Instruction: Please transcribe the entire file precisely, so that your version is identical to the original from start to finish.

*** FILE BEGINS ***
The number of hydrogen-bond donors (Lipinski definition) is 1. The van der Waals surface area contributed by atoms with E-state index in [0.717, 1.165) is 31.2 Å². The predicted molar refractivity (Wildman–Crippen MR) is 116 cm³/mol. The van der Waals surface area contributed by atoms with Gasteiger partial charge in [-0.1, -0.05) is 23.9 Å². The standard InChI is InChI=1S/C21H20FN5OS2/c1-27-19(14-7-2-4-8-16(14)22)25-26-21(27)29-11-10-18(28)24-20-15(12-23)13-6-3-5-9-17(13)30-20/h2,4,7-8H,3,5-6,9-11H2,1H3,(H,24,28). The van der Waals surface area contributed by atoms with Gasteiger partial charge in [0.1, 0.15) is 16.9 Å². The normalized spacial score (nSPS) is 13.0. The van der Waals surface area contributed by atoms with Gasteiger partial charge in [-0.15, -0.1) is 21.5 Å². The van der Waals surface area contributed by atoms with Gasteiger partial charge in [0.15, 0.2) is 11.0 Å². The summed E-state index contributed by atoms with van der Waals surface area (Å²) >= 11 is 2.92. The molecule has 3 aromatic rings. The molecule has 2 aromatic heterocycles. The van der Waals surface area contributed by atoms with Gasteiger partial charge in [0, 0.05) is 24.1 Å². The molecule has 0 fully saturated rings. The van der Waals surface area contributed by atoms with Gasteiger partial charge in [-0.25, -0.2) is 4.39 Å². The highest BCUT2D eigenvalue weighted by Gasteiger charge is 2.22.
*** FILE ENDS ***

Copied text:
The number of hydrogen-bond donors (Lipinski definition) is 1. The van der Waals surface area contributed by atoms with E-state index in [0.717, 1.165) is 31.2 Å². The predicted molar refractivity (Wildman–Crippen MR) is 116 cm³/mol. The van der Waals surface area contributed by atoms with Gasteiger partial charge in [-0.1, -0.05) is 23.9 Å². The standard InChI is InChI=1S/C21H20FN5OS2/c1-27-19(14-7-2-4-8-16(14)22)25-26-21(27)29-11-10-18(28)24-20-15(12-23)13-6-3-5-9-17(13)30-20/h2,4,7-8H,3,5-6,9-11H2,1H3,(H,24,28). The van der Waals surface area contributed by atoms with Gasteiger partial charge in [0.1, 0.15) is 16.9 Å². The normalized spacial score (nSPS) is 13.0. The van der Waals surface area contributed by atoms with Gasteiger partial charge in [-0.15, -0.1) is 21.5 Å². The van der Waals surface area contributed by atoms with Gasteiger partial charge in [0.15, 0.2) is 11.0 Å². The summed E-state index contributed by atoms with van der Waals surface area (Å²) >= 11 is 2.92. The molecule has 3 aromatic rings. The molecule has 2 aromatic heterocycles. The van der Waals surface area contributed by atoms with Gasteiger partial charge in [0, 0.05) is 24.1 Å². The molecule has 0 fully saturated rings. The van der Waals surface area contributed by atoms with Gasteiger partial charge in [-0.25, -0.2) is 4.39 Å². The highest BCUT2D eigenvalue weighted by Gasteiger charge is 2.22.